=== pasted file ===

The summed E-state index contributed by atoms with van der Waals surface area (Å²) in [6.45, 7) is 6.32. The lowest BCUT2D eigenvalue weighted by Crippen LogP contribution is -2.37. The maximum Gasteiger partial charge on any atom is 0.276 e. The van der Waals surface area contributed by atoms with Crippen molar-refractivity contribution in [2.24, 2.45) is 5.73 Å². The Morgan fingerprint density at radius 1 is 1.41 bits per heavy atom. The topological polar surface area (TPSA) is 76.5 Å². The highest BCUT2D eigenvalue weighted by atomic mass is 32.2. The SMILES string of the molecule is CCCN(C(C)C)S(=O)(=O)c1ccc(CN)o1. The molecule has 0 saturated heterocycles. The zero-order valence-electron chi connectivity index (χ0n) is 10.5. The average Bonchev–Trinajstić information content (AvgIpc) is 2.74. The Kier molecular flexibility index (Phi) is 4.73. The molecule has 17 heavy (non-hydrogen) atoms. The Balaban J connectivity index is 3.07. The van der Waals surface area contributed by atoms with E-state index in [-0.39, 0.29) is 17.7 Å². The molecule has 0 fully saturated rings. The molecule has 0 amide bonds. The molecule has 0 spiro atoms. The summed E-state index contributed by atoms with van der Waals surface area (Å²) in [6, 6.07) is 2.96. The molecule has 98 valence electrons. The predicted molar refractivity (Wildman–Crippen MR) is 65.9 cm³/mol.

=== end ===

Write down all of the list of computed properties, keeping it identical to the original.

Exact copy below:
The summed E-state index contributed by atoms with van der Waals surface area (Å²) in [6.45, 7) is 6.32. The lowest BCUT2D eigenvalue weighted by Crippen LogP contribution is -2.37. The maximum Gasteiger partial charge on any atom is 0.276 e. The van der Waals surface area contributed by atoms with Crippen molar-refractivity contribution in [2.24, 2.45) is 5.73 Å². The Morgan fingerprint density at radius 1 is 1.41 bits per heavy atom. The topological polar surface area (TPSA) is 76.5 Å². The highest BCUT2D eigenvalue weighted by atomic mass is 32.2. The SMILES string of the molecule is CCCN(C(C)C)S(=O)(=O)c1ccc(CN)o1. The molecule has 0 saturated heterocycles. The zero-order valence-electron chi connectivity index (χ0n) is 10.5. The average Bonchev–Trinajstić information content (AvgIpc) is 2.74. The Kier molecular flexibility index (Phi) is 4.73. The molecule has 17 heavy (non-hydrogen) atoms. The Balaban J connectivity index is 3.07. The van der Waals surface area contributed by atoms with E-state index in [-0.39, 0.29) is 17.7 Å². The molecule has 0 fully saturated rings. The molecule has 0 amide bonds. The molecule has 0 spiro atoms. The summed E-state index contributed by atoms with van der Waals surface area (Å²) in [6, 6.07) is 2.96. The molecule has 98 valence electrons. The predicted molar refractivity (Wildman–Crippen MR) is 65.9 cm³/mol.